·      I can understand some people are jaded by the political dynasties we’ve seen: the Clintons, the Bushes, the Roosevelts, the Romneys. And we hear about how long-term congressmen and senators spend way more time raising money for their next election and trying to keep their jobs than they do trying to run our country. But still, that’s no reason to vote for an “outsider” just because he’s an outsider. I mean, if he’s a know-nothing and emotionally volatile and self-centered, is he really going to be any better than an insider who might at least be qualified?

·      My brother is going to vote for the other candidate. He and I are very close. I won’t hold it against him no matter what happens. Life will go on just as it always has.

·      Your essay pegs it beautifully. It is a great way of looking at the winners and losers of this election. We are the losers, of course. It's always us little guys. Your insight into how the world will look and feel after the election, the rosy future that will prevail for both candidates, and the huge pool of hate they will have left behind is literally terrifying in its possibilities.

Well, that’s most of what came to me privately. So let’s talk just a little bit about what did not come to me. No one owned the confirmation bias, the selective exposure, the attitude polarization. You mean I’m the only one who admits to it? I’m the only one who avoids the TV personalities that promote the candidate I’m not going to vote for? I’m the only one who immediately distrusts and discounts what someone is going to say because I’ve already decided, based on their choice of candidate, that they’re wrong? I’m the only sinner among saints? Who would have guessed?! I know I’m naïve, but really!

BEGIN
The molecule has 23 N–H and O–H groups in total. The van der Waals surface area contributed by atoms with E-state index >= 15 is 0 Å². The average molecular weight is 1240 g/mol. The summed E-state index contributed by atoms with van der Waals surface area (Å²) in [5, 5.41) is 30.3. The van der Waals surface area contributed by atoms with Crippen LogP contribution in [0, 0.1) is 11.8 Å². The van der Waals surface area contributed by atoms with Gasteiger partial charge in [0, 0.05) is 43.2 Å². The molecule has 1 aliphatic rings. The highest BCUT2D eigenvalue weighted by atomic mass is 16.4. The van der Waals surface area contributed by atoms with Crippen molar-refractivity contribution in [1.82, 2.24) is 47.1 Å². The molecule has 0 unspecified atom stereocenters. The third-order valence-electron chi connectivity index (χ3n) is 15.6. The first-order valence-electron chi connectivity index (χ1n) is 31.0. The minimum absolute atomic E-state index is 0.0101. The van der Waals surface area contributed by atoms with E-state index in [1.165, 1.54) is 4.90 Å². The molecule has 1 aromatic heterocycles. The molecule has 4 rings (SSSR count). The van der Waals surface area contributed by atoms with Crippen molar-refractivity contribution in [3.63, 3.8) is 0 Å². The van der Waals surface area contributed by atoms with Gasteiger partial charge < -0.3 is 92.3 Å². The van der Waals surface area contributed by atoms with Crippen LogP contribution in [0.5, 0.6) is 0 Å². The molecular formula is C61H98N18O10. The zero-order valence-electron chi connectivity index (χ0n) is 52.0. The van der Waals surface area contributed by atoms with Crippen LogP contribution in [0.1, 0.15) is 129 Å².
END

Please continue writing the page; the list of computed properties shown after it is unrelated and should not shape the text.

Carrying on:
So maybe we can talk about someone else for a few minutes. (I’m kind of sweating here.) Let’s talk about the lengthy comment posted by Frank Robinson, the counselor mentioned above. His first point is that we access reality only through a window, and that window is made up of our unseen thoughts, attitudes and beliefs. Oh, most of us believe we have access to the truth, he explained, access to unvarnished reality. We do not. We don’t realize how quickly we add meaning to the world’s goings on. What we experience is what we bring to the world.

Frank went on to say that we drink our own Kool Aid so fast we don’t even realize the effect it has on our lives. We cannot see that we are, in fact, the source of our own experience, so we can’t even test it out. He also explained that we don’t like to face the fear of confusion, uncertainty, complexity or paradox, so we seek agreement wherever we can find it.

When he related the truth-from-an-asshole story, I confess that it took me a few reads to get the point. But now I see it: “If an asshole told you the truth, could you hear it?” Ah, so, if the candidate I’ve decided is not the right one speaks factually, with wisdom and understanding, can I allow myself to hear and assimilate that message? And if that candidate’s surrogate does the same, will I have already closed my mind before he or she says the first word? Frank says he “tries diligently to make it a habit to listen to the people and sources with whom I most strongly disagree until I can hear at least one kernel of what I think is a truth.” He falls down sometimes, he admits, but he believes his life is better because he tries to do this.

So, that’s my new challenge to all of us, you and me: For the next few days, can each one of us listen openly and eagerly to someone we’ve already labeled in our mind “asshole” and genuinely seek at least one kernel of what we think is a truth? I’m going to try very hard to do that. Will you? And then, if you’re too shy to post a comment here, well, just contact me privately and I’ll try to share the bounty anonymously again.

You know what? If everyone who reads this would try it, and then share it with their own networks, and they’d all try it, why, I believe we soon would not even recognize ourselves or the new world we’d suddenly inhabit.